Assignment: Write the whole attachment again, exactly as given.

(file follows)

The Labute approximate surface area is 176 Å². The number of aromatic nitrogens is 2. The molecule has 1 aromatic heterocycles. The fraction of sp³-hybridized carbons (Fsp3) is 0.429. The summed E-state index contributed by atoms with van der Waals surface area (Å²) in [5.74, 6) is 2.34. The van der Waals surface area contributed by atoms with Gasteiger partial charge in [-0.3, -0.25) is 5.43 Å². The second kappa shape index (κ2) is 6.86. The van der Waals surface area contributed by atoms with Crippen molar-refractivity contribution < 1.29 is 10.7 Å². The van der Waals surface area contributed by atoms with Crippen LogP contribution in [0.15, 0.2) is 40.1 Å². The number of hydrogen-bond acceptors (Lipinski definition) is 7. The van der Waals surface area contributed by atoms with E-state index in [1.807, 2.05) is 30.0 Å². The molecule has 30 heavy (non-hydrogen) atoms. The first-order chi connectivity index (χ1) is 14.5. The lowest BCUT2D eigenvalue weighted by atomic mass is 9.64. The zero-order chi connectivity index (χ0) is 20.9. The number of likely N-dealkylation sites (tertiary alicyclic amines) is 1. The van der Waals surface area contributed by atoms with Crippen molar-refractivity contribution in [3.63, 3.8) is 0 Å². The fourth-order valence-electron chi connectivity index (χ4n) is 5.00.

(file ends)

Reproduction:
The Labute approximate surface area is 176 Å². The number of aromatic nitrogens is 2. The molecule has 1 aromatic heterocycles. The fraction of sp³-hybridized carbons (Fsp3) is 0.429. The summed E-state index contributed by atoms with van der Waals surface area (Å²) in [5.74, 6) is 2.34. The van der Waals surface area contributed by atoms with Gasteiger partial charge in [-0.3, -0.25) is 5.43 Å². The second kappa shape index (κ2) is 6.86. The van der Waals surface area contributed by atoms with Crippen molar-refractivity contribution < 1.29 is 10.7 Å². The van der Waals surface area contributed by atoms with Crippen LogP contribution in [0.15, 0.2) is 40.1 Å². The number of hydrogen-bond acceptors (Lipinski definition) is 7. The van der Waals surface area contributed by atoms with E-state index in [1.807, 2.05) is 30.0 Å². The molecule has 30 heavy (non-hydrogen) atoms. The first-order chi connectivity index (χ1) is 14.5. The lowest BCUT2D eigenvalue weighted by atomic mass is 9.64. The zero-order chi connectivity index (χ0) is 20.9. The number of likely N-dealkylation sites (tertiary alicyclic amines) is 1. The van der Waals surface area contributed by atoms with Crippen molar-refractivity contribution in [3.63, 3.8) is 0 Å². The fourth-order valence-electron chi connectivity index (χ4n) is 5.00.